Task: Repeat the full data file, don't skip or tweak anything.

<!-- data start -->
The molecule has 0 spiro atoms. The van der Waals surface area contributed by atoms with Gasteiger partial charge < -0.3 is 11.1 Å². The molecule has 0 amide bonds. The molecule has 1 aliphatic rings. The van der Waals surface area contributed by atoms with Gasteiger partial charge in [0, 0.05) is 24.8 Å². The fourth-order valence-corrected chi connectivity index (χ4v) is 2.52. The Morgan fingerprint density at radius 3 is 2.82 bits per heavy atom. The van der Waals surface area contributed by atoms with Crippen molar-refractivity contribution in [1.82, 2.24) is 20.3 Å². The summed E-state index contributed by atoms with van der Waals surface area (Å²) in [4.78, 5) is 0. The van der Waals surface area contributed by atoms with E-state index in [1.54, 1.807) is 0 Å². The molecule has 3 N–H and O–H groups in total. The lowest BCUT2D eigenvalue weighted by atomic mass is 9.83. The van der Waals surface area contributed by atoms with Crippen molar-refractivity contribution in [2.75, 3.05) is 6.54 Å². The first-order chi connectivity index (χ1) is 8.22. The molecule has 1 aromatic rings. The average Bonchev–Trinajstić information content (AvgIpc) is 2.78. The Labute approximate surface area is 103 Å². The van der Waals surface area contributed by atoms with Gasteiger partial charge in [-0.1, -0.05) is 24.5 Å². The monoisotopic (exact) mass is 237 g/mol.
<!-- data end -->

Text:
The molecule has 0 spiro atoms. The van der Waals surface area contributed by atoms with Gasteiger partial charge < -0.3 is 11.1 Å². The molecule has 0 amide bonds. The molecule has 1 aliphatic rings. The van der Waals surface area contributed by atoms with Gasteiger partial charge in [0, 0.05) is 24.8 Å². The fourth-order valence-corrected chi connectivity index (χ4v) is 2.52. The Morgan fingerprint density at radius 3 is 2.82 bits per heavy atom. The van der Waals surface area contributed by atoms with Crippen molar-refractivity contribution in [1.82, 2.24) is 20.3 Å². The summed E-state index contributed by atoms with van der Waals surface area (Å²) in [4.78, 5) is 0. The van der Waals surface area contributed by atoms with E-state index in [1.54, 1.807) is 0 Å². The molecule has 3 N–H and O–H groups in total. The lowest BCUT2D eigenvalue weighted by atomic mass is 9.83. The van der Waals surface area contributed by atoms with Crippen molar-refractivity contribution in [2.75, 3.05) is 6.54 Å². The first-order chi connectivity index (χ1) is 8.22. The molecule has 1 aromatic rings. The average Bonchev–Trinajstić information content (AvgIpc) is 2.78. The Labute approximate surface area is 103 Å². The van der Waals surface area contributed by atoms with Gasteiger partial charge in [-0.1, -0.05) is 24.5 Å². The monoisotopic (exact) mass is 237 g/mol.